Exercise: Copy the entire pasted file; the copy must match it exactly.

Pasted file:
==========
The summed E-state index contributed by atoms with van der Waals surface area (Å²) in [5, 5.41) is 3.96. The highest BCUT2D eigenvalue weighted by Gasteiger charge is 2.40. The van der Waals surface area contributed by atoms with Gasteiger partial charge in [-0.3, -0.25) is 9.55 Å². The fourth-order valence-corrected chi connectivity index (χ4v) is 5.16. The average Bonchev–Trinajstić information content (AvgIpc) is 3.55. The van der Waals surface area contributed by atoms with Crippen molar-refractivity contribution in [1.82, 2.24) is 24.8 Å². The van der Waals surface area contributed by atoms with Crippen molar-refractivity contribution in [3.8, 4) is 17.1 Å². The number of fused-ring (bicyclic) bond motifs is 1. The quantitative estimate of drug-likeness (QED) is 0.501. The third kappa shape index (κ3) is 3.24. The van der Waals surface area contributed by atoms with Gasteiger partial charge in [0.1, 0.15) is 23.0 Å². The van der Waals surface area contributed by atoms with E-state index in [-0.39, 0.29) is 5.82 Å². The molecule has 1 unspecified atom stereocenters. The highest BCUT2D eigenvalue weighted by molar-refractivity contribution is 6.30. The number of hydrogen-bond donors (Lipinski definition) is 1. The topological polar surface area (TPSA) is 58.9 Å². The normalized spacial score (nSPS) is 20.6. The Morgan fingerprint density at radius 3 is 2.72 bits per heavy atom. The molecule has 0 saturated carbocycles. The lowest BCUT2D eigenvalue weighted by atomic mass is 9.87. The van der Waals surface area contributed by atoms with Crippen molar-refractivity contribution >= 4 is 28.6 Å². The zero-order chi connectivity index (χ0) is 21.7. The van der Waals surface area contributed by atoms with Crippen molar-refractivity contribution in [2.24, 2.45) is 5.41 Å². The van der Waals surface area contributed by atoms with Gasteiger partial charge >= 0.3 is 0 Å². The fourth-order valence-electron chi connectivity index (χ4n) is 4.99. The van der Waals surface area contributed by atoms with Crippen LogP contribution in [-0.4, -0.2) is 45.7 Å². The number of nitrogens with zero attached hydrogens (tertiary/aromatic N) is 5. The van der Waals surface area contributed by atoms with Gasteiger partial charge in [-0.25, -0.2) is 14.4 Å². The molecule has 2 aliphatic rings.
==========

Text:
The summed E-state index contributed by atoms with van der Waals surface area (Å²) in [5, 5.41) is 3.96. The highest BCUT2D eigenvalue weighted by Gasteiger charge is 2.40. The van der Waals surface area contributed by atoms with Gasteiger partial charge in [-0.3, -0.25) is 9.55 Å². The fourth-order valence-corrected chi connectivity index (χ4v) is 5.16. The average Bonchev–Trinajstić information content (AvgIpc) is 3.55. The van der Waals surface area contributed by atoms with Crippen molar-refractivity contribution in [1.82, 2.24) is 24.8 Å². The van der Waals surface area contributed by atoms with Crippen molar-refractivity contribution in [3.8, 4) is 17.1 Å². The number of fused-ring (bicyclic) bond motifs is 1. The quantitative estimate of drug-likeness (QED) is 0.501. The third kappa shape index (κ3) is 3.24. The van der Waals surface area contributed by atoms with Gasteiger partial charge in [0.1, 0.15) is 23.0 Å². The van der Waals surface area contributed by atoms with E-state index in [-0.39, 0.29) is 5.82 Å². The molecule has 1 unspecified atom stereocenters. The highest BCUT2D eigenvalue weighted by molar-refractivity contribution is 6.30. The number of hydrogen-bond donors (Lipinski definition) is 1. The topological polar surface area (TPSA) is 58.9 Å². The normalized spacial score (nSPS) is 20.6. The Morgan fingerprint density at radius 3 is 2.72 bits per heavy atom. The molecule has 0 saturated carbocycles. The lowest BCUT2D eigenvalue weighted by atomic mass is 9.87. The van der Waals surface area contributed by atoms with Crippen molar-refractivity contribution >= 4 is 28.6 Å². The zero-order chi connectivity index (χ0) is 21.7. The van der Waals surface area contributed by atoms with Crippen molar-refractivity contribution in [2.24, 2.45) is 5.41 Å². The van der Waals surface area contributed by atoms with Gasteiger partial charge >= 0.3 is 0 Å². The fourth-order valence-electron chi connectivity index (χ4n) is 4.99. The van der Waals surface area contributed by atoms with Crippen LogP contribution in [-0.4, -0.2) is 45.7 Å². The number of nitrogens with zero attached hydrogens (tertiary/aromatic N) is 5. The van der Waals surface area contributed by atoms with Gasteiger partial charge in [-0.25, -0.2) is 14.4 Å². The molecule has 2 aliphatic rings.